The friendly option of continuing to monitor and manage the goats was considered, but after decades of failed management efforts, the NPS has decided that the time had come to take action. With the goats removed from the Olympics, they hope to see positive results both inside the park and inside the North Cascades, where the relocated goats will bolster the local population and eventually create a stable population supported by the habitat.
I know better than most how majestic, how valuable, and how troublesome these shaggy white beasts can be (see sidebar). I sincerely wish there was an option to keep these great creatures in the Olympics. I am just as horrified and repulsed as anyone that we are resorting to gunning them down from helicopters and leaving their carcasses to rot in the snow and the rocks.
Like the short-sighted Victorian botanists who imported invasive species throughout Britain in the 19th century, our foolish decision to introduce mountain goats to the Olympics will end in tragedy. If there is anything positive to come of this, it should be our collective decision to never repeat this stupid and cruel activity. We should keep our all our pristine habitats native. In that, I understand why the NPS is going ahead with their plan. Nonetheless, it’s sad and it’s regrettable and it should never happen again.
As I prepared this story, I decided it would remiss of me to avoid mentioning that I have a personal history with mountain goats. In July 2003, I was attacked by mountain goats. I wasn’t injured, but it was an event that taught me respect for the creatures that we assume are our fluffy white friends of the high country.
It was a hot July weekend—I was camping in the Spray Park backcountry of Mount Rainier. At morning’s first light, I left my camp at the high edge of the meadows and began to climb the Flett Glacier.
Up on the glacier, I edged along Echo Rock, across the expanse of ice from my intended destination, Observation Rock. As I rested in the shadow of Echo Rock, I saw in the distance a herd of mountain goats. I had never seen a wild goat before, much less a herd of about fifteen. They ambled slowly toward me.
I took some photos with my primitive digital camera. The goats kept coming closer. The camera got holstered as the goats ambled unnervingly close to me. To my relief, they sidled right past me. Some of the shaggy males gave me a critical eye, but none of them head-butted me. Instead, they clambered up the scree of Echo Rock. Then their real plan unfolded…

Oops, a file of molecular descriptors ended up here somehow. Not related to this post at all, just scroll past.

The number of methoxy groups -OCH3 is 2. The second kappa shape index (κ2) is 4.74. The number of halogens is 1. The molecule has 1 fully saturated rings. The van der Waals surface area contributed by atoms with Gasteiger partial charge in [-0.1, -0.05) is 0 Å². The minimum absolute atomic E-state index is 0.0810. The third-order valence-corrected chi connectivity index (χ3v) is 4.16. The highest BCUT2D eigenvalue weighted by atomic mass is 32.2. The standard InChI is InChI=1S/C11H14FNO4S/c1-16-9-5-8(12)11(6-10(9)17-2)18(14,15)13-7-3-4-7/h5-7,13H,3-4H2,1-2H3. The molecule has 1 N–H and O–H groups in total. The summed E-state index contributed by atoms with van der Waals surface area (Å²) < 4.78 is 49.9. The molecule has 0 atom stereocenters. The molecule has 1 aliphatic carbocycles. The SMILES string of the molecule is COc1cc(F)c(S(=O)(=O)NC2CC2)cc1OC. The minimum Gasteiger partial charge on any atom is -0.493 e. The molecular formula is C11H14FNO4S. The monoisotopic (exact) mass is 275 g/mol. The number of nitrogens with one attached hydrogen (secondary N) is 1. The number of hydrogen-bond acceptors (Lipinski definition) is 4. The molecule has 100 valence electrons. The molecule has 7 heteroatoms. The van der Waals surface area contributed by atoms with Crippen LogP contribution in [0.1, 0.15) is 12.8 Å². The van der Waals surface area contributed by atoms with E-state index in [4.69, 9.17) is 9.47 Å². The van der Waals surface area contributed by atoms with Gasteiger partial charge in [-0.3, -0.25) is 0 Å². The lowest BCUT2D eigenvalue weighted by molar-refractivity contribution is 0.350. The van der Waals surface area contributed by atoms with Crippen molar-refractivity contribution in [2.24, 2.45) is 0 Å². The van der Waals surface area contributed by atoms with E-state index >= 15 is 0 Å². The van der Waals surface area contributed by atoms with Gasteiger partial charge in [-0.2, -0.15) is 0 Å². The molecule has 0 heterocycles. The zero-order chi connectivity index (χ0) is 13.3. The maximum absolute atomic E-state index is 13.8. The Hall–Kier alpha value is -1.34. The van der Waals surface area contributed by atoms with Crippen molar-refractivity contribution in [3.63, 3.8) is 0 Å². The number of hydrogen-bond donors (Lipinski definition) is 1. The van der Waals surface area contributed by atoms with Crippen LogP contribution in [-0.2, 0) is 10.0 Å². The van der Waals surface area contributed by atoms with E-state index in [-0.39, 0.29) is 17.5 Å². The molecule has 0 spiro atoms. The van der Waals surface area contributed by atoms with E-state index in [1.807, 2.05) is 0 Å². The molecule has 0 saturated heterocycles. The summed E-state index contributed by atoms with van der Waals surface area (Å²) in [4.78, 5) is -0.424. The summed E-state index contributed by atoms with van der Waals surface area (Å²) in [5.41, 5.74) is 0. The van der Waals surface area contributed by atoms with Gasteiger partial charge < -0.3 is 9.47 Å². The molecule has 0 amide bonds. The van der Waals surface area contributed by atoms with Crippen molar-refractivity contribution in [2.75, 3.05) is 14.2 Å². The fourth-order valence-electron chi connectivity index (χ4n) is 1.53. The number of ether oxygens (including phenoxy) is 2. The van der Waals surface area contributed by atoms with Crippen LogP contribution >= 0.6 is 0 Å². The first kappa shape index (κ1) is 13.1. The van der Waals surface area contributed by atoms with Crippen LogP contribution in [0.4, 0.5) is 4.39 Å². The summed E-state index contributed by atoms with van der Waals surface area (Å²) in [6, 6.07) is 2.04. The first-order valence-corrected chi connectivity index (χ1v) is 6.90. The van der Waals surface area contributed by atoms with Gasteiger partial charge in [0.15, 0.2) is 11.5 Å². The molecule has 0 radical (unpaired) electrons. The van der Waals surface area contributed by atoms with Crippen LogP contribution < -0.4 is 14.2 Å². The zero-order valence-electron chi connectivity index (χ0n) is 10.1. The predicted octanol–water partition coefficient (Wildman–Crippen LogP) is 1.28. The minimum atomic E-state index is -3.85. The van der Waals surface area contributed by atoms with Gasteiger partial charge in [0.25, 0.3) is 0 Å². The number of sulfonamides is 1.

The herd started kicking rocks at me. These were not innocent footfalls. These were purposeful efforts to rain large rocks down onto my head. I dodged left and right to avoid the rocks. I was tempted to back off, but it was clear that the biggest rocks were bouncing up near the tongue of the scree patch, high enough to hit me square in the head. If I stayed close to the scree, the rocks would bounce right over me.
So for a few minutes we played a game: the goats kicked down rocks, and I leaped left and right to avoid them, like a demented version of Space Invaders. After a few minutes of this game, the goats ceased their attack. They decided that the human interloper was not worth any more effort. The herd descended the scree, formed a line about 20 meters away from me, then casually marched up the glacier and out of sight.
I was glad to have avoided the rocks. I was unhurt and saw no reason to curtail my mission so I crossed the glacier to Observation Rock. Up on the rock I met two Irish tourists who were enjoying a hike around Rainier. They offered me tea and snacks.
The two Irishmen then asked dryly: “So, ye had a bit o’ goat trouble down there, did you?” and we all burst out laughing. They had seen the entire event, and like every other averted disaster, this was now a humorous event. Mixed in was a bit of nervous laughter on my part. It was funny, but there were moments of true terror as well.
As of mid-September, 2018 the goat relocation in the Olympics had begun with transportation by helicopter, truck and ferry. Read more in the Seattle Times.
Ted Rosen is a member of the Bellingham Greenways Advisory Committee and has been a champion of land conservation since his youth in the industrial wastelands of northern New Jersey. He enjoys writing, day hikes, photography, guitar, and the occasional pale ale.